The Boggit

CRL, £7.95


The name behind Delta 4 is one Fergus McNeil. He brought you Robin of Sherlock and Bored of the Rings and now he’s waylaying us with his latest offering — The Boggit, Bored Too (two, that is). Regulars to the column will remember how I enjoyed both of Fergus’s earlier offerings but wondered how universally funny the jokes actually were. In The Boggit, the comic genius’s talent has been trained, focused and profitably directed towards the one theme — taking The Hobbit computer game to the cleaners (although the thought of cleansing isn’t quite the right analogy here)!

Everyone who has played The Hobbit will find something to laugh at here, and even Tolkien illiterates will realise something funny’s going on as Bimbo struggles with supposed friend and foe alike to try and emulate the exploits of Bilbo in the original. This game is awarded a SMASH not just because it is amusing at the expense of a game and a theme familiar to everyone but due to its standing as an adventure — the game reads well, plays well, and the presentation is slick and polished to a tee.

A comfortable tunnel-like hall is Bimbo’s home and there’s the familiar round green door set in the middle of a very familiar picture not unlike the first frame of The Hobbit (remember how Delta 4 mimicked Robin of Sherwood pictures in their last spoof)? OPEN CHEST and ‘Bimbo.. couldn’t quite see inside.’ Any adventurer worth his salt will recognise a prompt to action here and so it is that the intrepid explorer clears the first hurdle, but only after dodging the very real threat posed by some glamorous milk choccies accompanied by a card and delivered at great risk. Typically the chocs are explosive and are delivered by none other than that conniving rascal Grandalf: ‘Suddenly, there was a resounding crash, and Grandalf tarzaned in through the window, collapsing elegantly on the floor beside Bimbo. He hastily fumbled about in his robes for something, then placed a box of chocolates and a card carefully on the carpet before scrambling out through the now broken window’. Much longer passages than this pop up throughout the adventure and because they are so well-written add immensely to the fun and atmosphere of the game.

Assuming players can suss the combination lock on the green door and side-step the exploding chocolates they might like to explore the Boggit-hole with the super EXAMINE command. As an example of how full this adventure is let’s take the toilet area which one might have assumed to be a bit of a backwater (no rude joke intended). Using this command we learn how the toilet looks a bit dubious, how the sink contains some ancient mouthwash stains, the medicine cabinet to be securely welded shut, and the floor tiles to be a bit wet but otherwise uninteresting. This is an aspect of adventuring I enjoy very much — the idea that there are many nooks and crannies to explore which may or may not have some direct bearing on the outcome of the adventure. Using the toilet gives rise to the following gem: ‘Bimbo tries to make use of the toilet. Suddenly, a huge, bottle-shaped monster reared up out of the bowl and bit him horribly! ‘See you soon’ it gurgled unpleasantly and sank out of sight.’ Before I leave this area of the adventure, a tip to those reading: if you are having difficulty with the combination and can’t get out of this bit, type HELP and take the advice literally.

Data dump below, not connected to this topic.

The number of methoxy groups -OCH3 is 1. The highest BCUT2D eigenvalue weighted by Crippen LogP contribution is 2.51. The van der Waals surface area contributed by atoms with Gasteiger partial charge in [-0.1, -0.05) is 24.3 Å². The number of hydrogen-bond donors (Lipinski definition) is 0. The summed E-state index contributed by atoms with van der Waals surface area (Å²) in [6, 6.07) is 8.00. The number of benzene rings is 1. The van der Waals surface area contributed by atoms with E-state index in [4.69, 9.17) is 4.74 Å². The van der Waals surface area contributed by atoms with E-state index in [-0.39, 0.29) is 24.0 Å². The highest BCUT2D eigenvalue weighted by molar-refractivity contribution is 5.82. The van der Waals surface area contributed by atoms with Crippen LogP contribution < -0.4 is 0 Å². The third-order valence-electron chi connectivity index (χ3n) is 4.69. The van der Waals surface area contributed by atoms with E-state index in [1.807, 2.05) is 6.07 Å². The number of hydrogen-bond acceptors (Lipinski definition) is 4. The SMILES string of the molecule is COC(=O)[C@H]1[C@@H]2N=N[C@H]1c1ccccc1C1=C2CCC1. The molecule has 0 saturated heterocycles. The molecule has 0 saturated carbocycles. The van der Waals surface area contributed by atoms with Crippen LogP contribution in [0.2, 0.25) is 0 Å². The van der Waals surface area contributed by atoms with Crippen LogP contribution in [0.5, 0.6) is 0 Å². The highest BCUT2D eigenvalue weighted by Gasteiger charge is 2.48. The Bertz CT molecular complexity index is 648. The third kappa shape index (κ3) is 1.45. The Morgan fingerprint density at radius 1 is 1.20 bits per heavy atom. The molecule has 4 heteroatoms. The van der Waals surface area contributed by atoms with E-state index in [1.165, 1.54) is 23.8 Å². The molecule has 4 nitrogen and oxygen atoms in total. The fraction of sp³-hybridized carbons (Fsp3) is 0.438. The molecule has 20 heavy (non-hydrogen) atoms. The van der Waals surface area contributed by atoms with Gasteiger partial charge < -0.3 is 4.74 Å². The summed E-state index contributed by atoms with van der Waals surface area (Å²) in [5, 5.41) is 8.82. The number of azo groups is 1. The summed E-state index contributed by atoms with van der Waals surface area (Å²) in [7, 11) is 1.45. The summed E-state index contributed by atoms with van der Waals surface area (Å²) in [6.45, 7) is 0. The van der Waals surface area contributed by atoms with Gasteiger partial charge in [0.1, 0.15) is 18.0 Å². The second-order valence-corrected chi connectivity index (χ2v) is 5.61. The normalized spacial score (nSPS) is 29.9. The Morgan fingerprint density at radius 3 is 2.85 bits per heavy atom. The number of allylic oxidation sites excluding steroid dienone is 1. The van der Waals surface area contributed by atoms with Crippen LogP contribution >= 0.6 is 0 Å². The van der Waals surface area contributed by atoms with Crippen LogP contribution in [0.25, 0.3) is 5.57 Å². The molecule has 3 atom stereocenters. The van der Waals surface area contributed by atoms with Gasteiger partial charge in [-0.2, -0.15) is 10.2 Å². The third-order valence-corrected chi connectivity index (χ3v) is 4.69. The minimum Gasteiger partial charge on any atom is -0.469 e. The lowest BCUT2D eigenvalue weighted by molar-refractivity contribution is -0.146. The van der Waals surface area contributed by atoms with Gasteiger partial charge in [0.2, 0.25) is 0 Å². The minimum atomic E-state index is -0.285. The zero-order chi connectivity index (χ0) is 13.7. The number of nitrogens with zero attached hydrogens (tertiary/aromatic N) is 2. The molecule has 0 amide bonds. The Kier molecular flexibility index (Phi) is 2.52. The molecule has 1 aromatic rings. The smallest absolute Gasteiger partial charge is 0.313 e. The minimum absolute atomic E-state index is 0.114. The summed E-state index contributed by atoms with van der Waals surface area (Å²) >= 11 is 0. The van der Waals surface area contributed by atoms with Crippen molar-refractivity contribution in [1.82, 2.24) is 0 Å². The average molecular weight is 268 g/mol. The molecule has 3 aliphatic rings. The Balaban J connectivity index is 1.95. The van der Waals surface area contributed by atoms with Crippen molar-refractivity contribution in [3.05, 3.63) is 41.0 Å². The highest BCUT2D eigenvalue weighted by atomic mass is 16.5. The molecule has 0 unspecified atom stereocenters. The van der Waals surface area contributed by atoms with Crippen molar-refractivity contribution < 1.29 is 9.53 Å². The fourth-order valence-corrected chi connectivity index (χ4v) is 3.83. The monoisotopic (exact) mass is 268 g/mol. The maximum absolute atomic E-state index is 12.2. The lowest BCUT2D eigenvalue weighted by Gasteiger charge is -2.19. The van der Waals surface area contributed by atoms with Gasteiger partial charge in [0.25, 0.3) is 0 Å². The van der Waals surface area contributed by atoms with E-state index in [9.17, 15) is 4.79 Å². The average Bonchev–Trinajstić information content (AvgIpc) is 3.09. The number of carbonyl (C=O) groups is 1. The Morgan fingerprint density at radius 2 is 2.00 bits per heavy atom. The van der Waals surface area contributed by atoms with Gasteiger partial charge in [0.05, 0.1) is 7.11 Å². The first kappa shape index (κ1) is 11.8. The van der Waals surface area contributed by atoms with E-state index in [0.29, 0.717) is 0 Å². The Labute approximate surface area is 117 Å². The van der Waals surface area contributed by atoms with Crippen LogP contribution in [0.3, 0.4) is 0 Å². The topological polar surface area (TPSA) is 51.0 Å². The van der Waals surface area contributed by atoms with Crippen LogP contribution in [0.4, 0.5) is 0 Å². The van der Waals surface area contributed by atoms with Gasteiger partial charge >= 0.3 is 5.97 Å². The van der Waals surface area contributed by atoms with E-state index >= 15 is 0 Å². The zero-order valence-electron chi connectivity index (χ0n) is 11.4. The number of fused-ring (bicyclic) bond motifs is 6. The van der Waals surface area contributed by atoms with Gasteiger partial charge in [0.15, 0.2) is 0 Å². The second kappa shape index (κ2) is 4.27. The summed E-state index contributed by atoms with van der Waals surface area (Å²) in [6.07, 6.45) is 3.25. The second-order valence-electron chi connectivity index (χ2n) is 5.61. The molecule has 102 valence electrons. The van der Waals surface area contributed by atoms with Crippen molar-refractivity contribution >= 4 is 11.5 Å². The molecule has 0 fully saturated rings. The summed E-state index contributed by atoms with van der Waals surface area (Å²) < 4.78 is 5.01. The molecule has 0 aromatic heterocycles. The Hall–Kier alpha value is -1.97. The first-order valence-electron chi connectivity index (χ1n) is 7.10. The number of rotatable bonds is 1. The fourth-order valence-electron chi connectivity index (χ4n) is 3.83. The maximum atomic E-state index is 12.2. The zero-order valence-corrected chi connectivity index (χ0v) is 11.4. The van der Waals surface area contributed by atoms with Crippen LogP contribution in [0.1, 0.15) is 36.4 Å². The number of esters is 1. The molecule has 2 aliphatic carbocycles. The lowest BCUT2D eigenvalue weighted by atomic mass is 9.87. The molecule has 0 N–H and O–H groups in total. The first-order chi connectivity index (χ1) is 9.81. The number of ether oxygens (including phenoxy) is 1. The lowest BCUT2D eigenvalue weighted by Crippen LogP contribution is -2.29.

After meeting up with the dwarves, Bimbo is thrust into the middle of a TV quiz show, compered by Grandalf, which poses the question, ‘Bimbo Faggins, we have here a 14th share of Thorny’s dwarvish treasure. How much do you think it’s worth?’ The prize for getting this question right is not a breakfast tea service but an extended camping holiday which sounds remarkably like one of those nasty adventure quests with dragons and the ilk. But first Bimbo must get through his hangover from drinking too much dwarvish ale, and Grandalf and Thorny the Dwarf must settle their differences after an argument and fight over Grandalf’s tricking Thorny’s dad, Drain, out of a key and map leaving the old demented dwarf incarcerated in the necromancers’ mental hospital. This imposing building can be found along with many other such sillies on the inside cover of the inlay.

No opportunity has been missed to poke fun at the Tolkien map. Old ford lies opposite a picture of a new Ford uncannily like a Ford Sierra, a new forest trunk road goes nowhere but almost reaches the municipal golf course, and even Ludlow gets a mention along with the likes of Weeble World and The Great River Anadin.

I’ll leave you with the first verse of the dwarves’ song ringing in your ears.

We’re dwarfs, we’re dwarfs, all doomed to die
We’ll probably finish in the dragon’s pie
So we’ll take ’ol Bimbo Faggins, a real cement head
Hopefully ’ol Daug will eat him instead
Sing: Hog the gold! Pass the buck!
Split Bimbo’s share between us.


Difficulty: very playable but still some tricky bits
Graphics: a few, very average, but pleasant
Presentation: neat redesigned character set, good
Input facility: verb/noun
Response: fast Quill response
General rating: good, witty stuff

Addictive quality84%